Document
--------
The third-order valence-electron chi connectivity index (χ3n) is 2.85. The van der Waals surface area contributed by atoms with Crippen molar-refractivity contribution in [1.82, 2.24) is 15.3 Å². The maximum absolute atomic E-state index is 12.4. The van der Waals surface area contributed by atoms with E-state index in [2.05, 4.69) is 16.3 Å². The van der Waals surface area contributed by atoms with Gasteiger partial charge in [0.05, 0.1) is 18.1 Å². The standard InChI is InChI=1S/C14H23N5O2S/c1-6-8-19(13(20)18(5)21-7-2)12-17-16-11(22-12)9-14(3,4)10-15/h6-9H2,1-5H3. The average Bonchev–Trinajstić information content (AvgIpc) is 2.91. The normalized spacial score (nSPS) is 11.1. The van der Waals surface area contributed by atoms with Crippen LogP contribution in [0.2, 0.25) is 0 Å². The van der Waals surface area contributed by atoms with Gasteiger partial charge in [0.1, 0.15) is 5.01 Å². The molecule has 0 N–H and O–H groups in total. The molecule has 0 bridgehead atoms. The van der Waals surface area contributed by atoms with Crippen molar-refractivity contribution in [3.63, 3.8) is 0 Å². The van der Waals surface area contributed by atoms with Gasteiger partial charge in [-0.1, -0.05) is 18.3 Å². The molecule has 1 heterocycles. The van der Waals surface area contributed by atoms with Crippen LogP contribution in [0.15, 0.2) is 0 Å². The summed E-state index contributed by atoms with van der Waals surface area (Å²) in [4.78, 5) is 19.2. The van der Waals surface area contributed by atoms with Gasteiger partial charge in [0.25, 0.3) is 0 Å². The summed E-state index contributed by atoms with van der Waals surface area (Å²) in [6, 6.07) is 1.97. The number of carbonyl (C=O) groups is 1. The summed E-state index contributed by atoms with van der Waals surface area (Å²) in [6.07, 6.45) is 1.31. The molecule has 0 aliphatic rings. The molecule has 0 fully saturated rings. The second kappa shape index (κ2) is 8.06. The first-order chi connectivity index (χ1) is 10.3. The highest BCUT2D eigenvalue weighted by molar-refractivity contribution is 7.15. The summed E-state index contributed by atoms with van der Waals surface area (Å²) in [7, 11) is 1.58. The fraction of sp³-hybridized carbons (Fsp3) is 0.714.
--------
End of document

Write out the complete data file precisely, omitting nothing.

The third-order valence-electron chi connectivity index (χ3n) is 2.85. The van der Waals surface area contributed by atoms with Crippen molar-refractivity contribution in [1.82, 2.24) is 15.3 Å². The maximum absolute atomic E-state index is 12.4. The van der Waals surface area contributed by atoms with E-state index in [2.05, 4.69) is 16.3 Å². The van der Waals surface area contributed by atoms with Gasteiger partial charge in [0.05, 0.1) is 18.1 Å². The standard InChI is InChI=1S/C14H23N5O2S/c1-6-8-19(13(20)18(5)21-7-2)12-17-16-11(22-12)9-14(3,4)10-15/h6-9H2,1-5H3. The average Bonchev–Trinajstić information content (AvgIpc) is 2.91. The normalized spacial score (nSPS) is 11.1. The van der Waals surface area contributed by atoms with Crippen LogP contribution in [0.2, 0.25) is 0 Å². The van der Waals surface area contributed by atoms with Gasteiger partial charge in [0.1, 0.15) is 5.01 Å². The molecule has 0 N–H and O–H groups in total. The molecule has 0 bridgehead atoms. The van der Waals surface area contributed by atoms with Crippen molar-refractivity contribution in [3.63, 3.8) is 0 Å². The van der Waals surface area contributed by atoms with Gasteiger partial charge in [-0.1, -0.05) is 18.3 Å². The molecule has 1 heterocycles. The van der Waals surface area contributed by atoms with Crippen LogP contribution in [0.15, 0.2) is 0 Å². The summed E-state index contributed by atoms with van der Waals surface area (Å²) in [4.78, 5) is 19.2. The van der Waals surface area contributed by atoms with Gasteiger partial charge in [0.25, 0.3) is 0 Å². The summed E-state index contributed by atoms with van der Waals surface area (Å²) in [6, 6.07) is 1.97. The number of carbonyl (C=O) groups is 1. The summed E-state index contributed by atoms with van der Waals surface area (Å²) in [6.07, 6.45) is 1.31. The molecule has 0 aliphatic rings. The molecule has 0 fully saturated rings. The second kappa shape index (κ2) is 8.06. The first-order chi connectivity index (χ1) is 10.3. The highest BCUT2D eigenvalue weighted by molar-refractivity contribution is 7.15. The summed E-state index contributed by atoms with van der Waals surface area (Å²) in [7, 11) is 1.58. The fraction of sp³-hybridized carbons (Fsp3) is 0.714.